He shouted “Repent” since the sign was not sufficient, I guess. I found myself going up to him while topless Amazons danced in his face. I found myself going up to him to say this: “I love you. I have nothing but love for you.” I couldn’t help myself.
“It is the weekend Beyoncé releases her “Formation” single and a bad queen has just performed it without breaking a sweat. I am watching the queen and learning that the way not to sweat is to move so little that every move seems like drama. I’ve got the not moving part down, which is how I am here at a club with a roommate whose friends want to meet the Black girl she let live in her house.”
“For a moment, I forgot about the summer of 2015. I forgot about the panic I experienced, the insomnia, the depression. We watched the new season of Orange is the New Black together and by the end of episode 12, it suddenly all came back.”
“Dear Editor: You are cordially invited to have brunch with country music icon Dolly Parton this Sunday, August 7th.”
“I wasn’t in denial, I had just become extremely successful at compartmentalizing difficult emotions that I had no idea what to do with.”
I need to call my “vulnerability thing” what it was: ableism. Internalized, sure, and deliberately kept that way (like it would only cause harm if it got out), but all the same. It made itself at home in me without any right to be there. And it stayed for so long because it looked like other things: perfectionism, intelligence, work ethic, high standards.
“I was unstable and grieving and more suited for a patient friendship than the dramas of new love. But I loved her and in thirst, I acted unlovingly by climbing into a lap in which I wasn’t welcome. My behavior is the definition of obscene.”
“Was it a bad one?” My boss’s face read of pity and sympathy as he asked me this seemingly innocent question. He was referring to my rape.
Grieving a friend lost to suicide in childhood, the effects of harmful compulsory masculinity, and looking around at a life that could just barely have been imagined then.
“I like being disabled because I like being myself (which is radical enough for any woman to say). Pride, though, requires an even bigger risk.”
For the disabled among us, meet-cutes and the events that follow aren’t so simple to orchestrate. Need a refresher on the rules of engagement? There’s no need to go it alone!
“The morning after the horrific shooting, and the days that followed, I understood part of my father’s fear. Animosity towards LGBTQ people has not gone the way of black and white T.V. sets, phone booths, or travel by horse and carriage. It was and is very much alive.”
A road trip which happens to coincide with the occasion of Prince’s death and the release of “Lemonade.”
Often, when I’m having sex, a very specific thought runs through my head on a loop: “don’t touch me.” What gives? If I get so much out of being close to other people, shouldn’t sex be the ultimate way to prove it?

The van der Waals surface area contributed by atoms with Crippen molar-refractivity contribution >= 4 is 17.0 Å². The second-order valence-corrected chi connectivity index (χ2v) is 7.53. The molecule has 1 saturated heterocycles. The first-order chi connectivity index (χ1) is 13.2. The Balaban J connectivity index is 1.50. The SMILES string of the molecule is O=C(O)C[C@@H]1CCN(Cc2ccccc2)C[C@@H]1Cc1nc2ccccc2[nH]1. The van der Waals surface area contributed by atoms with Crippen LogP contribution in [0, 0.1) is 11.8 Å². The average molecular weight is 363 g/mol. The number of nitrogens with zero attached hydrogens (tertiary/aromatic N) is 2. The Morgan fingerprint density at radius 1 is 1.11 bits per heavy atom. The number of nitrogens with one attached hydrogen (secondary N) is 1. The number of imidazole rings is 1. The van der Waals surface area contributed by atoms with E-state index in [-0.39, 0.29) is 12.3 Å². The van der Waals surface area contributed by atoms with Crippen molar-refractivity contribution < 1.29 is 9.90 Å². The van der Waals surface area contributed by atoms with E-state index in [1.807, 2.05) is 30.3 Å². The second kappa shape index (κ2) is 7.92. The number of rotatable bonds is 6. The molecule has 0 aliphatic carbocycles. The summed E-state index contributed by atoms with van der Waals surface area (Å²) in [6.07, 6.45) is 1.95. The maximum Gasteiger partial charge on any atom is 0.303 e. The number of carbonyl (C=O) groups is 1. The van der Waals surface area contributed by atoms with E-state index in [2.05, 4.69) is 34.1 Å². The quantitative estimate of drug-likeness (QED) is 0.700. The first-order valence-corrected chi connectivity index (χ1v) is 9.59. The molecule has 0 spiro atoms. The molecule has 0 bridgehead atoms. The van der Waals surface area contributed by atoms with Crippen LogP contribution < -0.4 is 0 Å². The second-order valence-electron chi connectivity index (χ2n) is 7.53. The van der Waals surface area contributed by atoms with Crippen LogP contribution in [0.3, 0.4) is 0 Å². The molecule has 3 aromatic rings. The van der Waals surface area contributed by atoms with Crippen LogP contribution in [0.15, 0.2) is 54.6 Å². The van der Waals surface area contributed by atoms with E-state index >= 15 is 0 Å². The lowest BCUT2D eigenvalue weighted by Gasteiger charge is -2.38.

“Instead, I jump back into the mind of the girlish woman I was at 28, the one who didn’t know enough about the consequences for unacceptable motherhood to plunge headfirst into the fire. It has taken me much longer than my mother to see the gift of my own naiveté.”
“Keeping abreast of the passersby, the evidence of our intimacy was in the way we carried our hands. They were strategically placed so when they touched, it could be disguised as a perpetual accident. In honor of our silent dance, those near us were careful to walk around us instead of in-between.”
“I’m going to be a single, poor, gay, mom, and it’s going to be fine. It’s going to be amazing. I mean sure, I might date sometimes, but I don’t need a partner. Partners just get in the way. And what are the odds that I would meet a woman I would want to be with who would also want to have children with me? I can’t even picture it!”
Because the world sure as hell isn’t telling me my body matters. And having nondisabled friends who do, who affirm me precisely for standing out, means I don’t have to accept pity masked as kindness.
“Why some people mean? One income that isn’t a livable wage plus racism will do that to you, and you can’t imagine the rage until you’ve lived it.”
“It took watching I Don’t Wanna Be A Boy to show me that the negative attitudes towards trans women have always been pervasive in society, that from 1994 to 2016 there hasn’t been much change in how society views us. But it also taught me that we share a sisterhood of sorts. No matter what time and what place, trans women of color are connected by our similar experiences.”